Background: Variability of short-lived urinary pesticide metabolites during pregnancy raises challenges for exposure assessment. Objectives: For urinary metabolite concentrations 3-phenoxybenzoic acid (3-PBA) and 3,5,6-trichloro-2-pyridinol (TCPy), we assessed: (1) temporal variability; (2) variation of two urine specimens within a trimester; (3) reliability for pesticide concentrations from a single urine specimen to classify participants into exposure tertiles; and (4) seasonal or year variations. Methods: Pregnant mothers (N = 166) in the MARBLES (Markers of Autism Risk in Babies-Learning Early Signs) Study provided urine specimens (n = 528). First morning void (FMV), pooled, and 24-h specimens were analyzed for 3-PBA and TCPy. For 9 mothers (n = 88 specimens), each urine specimen was analyzed separately (not pooled) to estimate within- and between-person variance components expressed as intraclass correlation coefficients (ICC). Pesticide concentrations from two specimens within a trimester were also assessed using ICC's. Agreement for exposure classifications was assessed with weighted Cohen's kappa statistics. Longitudinal mixed effect models were used to assess seasonal or year variations. Results: Urinary pesticide metabolites were detected in ≥ 93% of specimens analyzed. The highest ICC from repeated individual specimens was from specific gravity-corrected FMV specimens for 3-PBA (ICC=0.13). Despite high within-person variability, the median concentrations did not differ across trimesters. Concentrations from pooled specimens had substantial agreement predicting exposure categories for TCPy (K = 0.67, 95% CI (0.59, 0.76)) and moderate agreement for 3-PBA (K = 0.59, 95% CI (0.49, 0.69)). TCPy concentrations significantly decreased from 2007 to 2014. Conclusions: Pooled specimens may improve exposure classification and reduce laboratory costs for compounds with short biological half-lives in epidemiological studies.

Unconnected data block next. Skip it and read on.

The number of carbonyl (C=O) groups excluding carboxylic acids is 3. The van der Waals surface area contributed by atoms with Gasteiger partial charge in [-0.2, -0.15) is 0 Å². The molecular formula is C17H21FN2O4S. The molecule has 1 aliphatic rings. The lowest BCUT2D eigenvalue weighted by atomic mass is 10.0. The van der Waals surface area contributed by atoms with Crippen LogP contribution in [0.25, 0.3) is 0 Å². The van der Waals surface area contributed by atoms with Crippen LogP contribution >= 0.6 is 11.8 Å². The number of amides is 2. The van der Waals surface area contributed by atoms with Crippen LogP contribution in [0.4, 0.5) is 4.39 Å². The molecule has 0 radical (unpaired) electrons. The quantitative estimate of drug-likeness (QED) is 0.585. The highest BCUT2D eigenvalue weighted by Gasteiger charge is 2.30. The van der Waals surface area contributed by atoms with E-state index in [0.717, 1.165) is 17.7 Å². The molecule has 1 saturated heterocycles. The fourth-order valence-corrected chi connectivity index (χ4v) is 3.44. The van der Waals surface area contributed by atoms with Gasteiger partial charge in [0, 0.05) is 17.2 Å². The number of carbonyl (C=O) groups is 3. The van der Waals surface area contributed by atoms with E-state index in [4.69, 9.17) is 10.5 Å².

ASJC Scopus subject areas
- Environmental Science(all)